A new study led by researchers at the Salk Institute in California recently discovered an unexpected association between a longevity hormone, fat metabolism and mitochondrial disease in mice. The study was published in the journal Proceedings of the National Academy of Sciences (PNAS) and is entitled “High-fat diet and FGF21 cooperatively promote aerobic thermogenesis in mtDNA mutator mice.”
Mutations and DNA rearrangements in the mitochondrial genome are linked to mitochondrial diseases, disorders that can lead to impairment in cellular energy metabolism, potentially affecting organs and tissues like the brain, heart and muscles. Currently, there is no cure for mitochondrial diseases.
A nine-month old mouse with a mitochondrial disease can easily be mistaken for an older animal, as it usually exhibits thinning grey hair, hear loss, heart problems, osteoporosis, infertility and less weight.
In the study, researchers analyzed mice models of mitochondrial disease and premature aging and discovered that a hormone called fibroblast growth factor 21 (FGF21), which has been associated with a prolonged longevity and the body’s response to starvation, was highly active despite the fact that the animals exhibited typical features of accelerated aging.
“FGF21 is classically thought of as an anti-aging gene, turned on by exercise or fasting and suspected to extend lifespan,” said the study’s first author Christopher Wall in a news release. “Yet these mice ultimately age prematurely, despite having high levels of this hormone.”
Researchers found that FGF21 in fact helps dysfunctional mitochondria under stress conditions and reprograms the animal’s metabolic state by inducing a switch where important metabolic tissues start using fat instead of sugar as primary substrate, as fat appears to be an easier “fuel” for dysfunctional mitochondria.
“What we believe now is that turning on FGF21 is an adaptation to help this animal maintain its metabolic health,” explained the study’s senior author Dr. Ronald Evans. “If the mice didn’t have this hormonal ‘fountain of youth,’ they might age even more quickly than they already do.” The team suggests that mitochondrial disease can induce a metabolic state of starvation in mice, activating FGF21 that subsequently corrects this metabolic imbalance by increasing fat metabolism and improving the mitochondrial function.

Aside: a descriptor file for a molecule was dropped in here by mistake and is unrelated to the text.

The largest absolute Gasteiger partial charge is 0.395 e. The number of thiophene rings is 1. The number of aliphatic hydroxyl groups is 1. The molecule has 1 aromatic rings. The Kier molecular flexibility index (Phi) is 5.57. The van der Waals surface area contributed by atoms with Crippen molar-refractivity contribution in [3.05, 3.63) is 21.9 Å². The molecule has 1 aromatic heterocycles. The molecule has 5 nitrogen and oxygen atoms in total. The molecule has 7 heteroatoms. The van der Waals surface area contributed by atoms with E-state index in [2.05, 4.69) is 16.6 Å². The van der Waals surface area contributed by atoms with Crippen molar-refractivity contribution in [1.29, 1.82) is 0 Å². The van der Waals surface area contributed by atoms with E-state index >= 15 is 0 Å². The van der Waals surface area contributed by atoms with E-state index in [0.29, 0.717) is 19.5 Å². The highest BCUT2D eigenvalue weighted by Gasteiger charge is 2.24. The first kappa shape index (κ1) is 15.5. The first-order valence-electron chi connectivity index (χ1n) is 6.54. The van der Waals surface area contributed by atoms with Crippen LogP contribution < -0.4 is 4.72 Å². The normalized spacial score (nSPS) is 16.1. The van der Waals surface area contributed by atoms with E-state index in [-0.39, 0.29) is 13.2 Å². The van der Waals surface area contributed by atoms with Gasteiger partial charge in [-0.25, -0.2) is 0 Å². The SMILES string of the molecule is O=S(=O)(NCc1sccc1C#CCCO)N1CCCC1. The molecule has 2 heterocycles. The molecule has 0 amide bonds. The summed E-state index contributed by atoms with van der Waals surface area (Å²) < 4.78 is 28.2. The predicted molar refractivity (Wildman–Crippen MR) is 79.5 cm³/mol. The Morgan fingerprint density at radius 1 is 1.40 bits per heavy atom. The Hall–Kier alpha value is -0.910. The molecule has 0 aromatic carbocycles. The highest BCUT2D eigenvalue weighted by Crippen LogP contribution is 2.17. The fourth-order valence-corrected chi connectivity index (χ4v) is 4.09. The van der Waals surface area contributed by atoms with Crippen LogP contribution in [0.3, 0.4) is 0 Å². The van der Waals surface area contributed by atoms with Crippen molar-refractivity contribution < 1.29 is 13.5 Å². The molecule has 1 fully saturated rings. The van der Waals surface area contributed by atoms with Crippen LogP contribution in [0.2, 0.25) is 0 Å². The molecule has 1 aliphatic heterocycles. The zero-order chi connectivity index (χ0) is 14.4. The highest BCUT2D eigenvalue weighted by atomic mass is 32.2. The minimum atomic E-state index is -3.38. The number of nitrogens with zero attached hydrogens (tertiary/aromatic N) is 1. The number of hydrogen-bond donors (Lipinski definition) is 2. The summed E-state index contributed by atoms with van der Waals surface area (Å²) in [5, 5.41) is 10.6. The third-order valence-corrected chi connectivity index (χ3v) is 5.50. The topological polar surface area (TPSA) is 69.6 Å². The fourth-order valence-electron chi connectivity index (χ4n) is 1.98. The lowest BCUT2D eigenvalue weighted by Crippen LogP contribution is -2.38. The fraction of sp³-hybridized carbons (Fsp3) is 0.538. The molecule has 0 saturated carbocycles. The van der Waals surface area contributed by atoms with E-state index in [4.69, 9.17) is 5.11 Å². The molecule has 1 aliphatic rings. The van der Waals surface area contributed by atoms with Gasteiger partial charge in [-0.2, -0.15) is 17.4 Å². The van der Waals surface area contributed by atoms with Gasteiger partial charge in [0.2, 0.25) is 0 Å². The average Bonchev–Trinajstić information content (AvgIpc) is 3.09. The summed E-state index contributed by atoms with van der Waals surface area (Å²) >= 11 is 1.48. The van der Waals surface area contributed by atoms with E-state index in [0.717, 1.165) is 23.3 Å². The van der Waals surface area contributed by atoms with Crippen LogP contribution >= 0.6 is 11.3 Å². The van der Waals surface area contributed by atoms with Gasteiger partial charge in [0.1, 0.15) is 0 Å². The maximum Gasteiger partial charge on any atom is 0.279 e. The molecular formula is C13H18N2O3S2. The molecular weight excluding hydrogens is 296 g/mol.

However, fat is not an unlimited source in the animal’s body. “This works for a while in these mice, but eventually their bodies run out of fat to burn,” noted the study’s co-author Dr. Michael Downes. “FGF21 needs some additional fat from the diet to keep working.” Researchers then fed these mice with a high-fat diet and found that it enhances the effects of FGF21. Remarkably, these animals became completely resistant to diet-induced obesity and related health complications.
“These findings help us understand the link between diet, health and aging, and they give us the potential to dissect these connections in a molecular way that could lead to therapeutics,” added Dr. Evans, therapeutics not only for mitochondrial diseases but also for metabolic disorders in humans.
Patients with mitochondrial diseases have been previously reported to have high levels of FGF21. Based on this observation and their recent findings, the team suggests that increasing dietary fat intake could potentially mitigate the patient’s symptoms. In addition, the use of drugs to mildly stress mitochondria could also potentially induce a FGF21-dependent metabolic shift in patients with metabolic diseases including obesity.
“We want to look at the interaction between FGF21 and dietary fat in human patients with mitochondrial disease now,” concluded Dr. Downes, “and start to see how we can manipulate this dynamic in different ways.”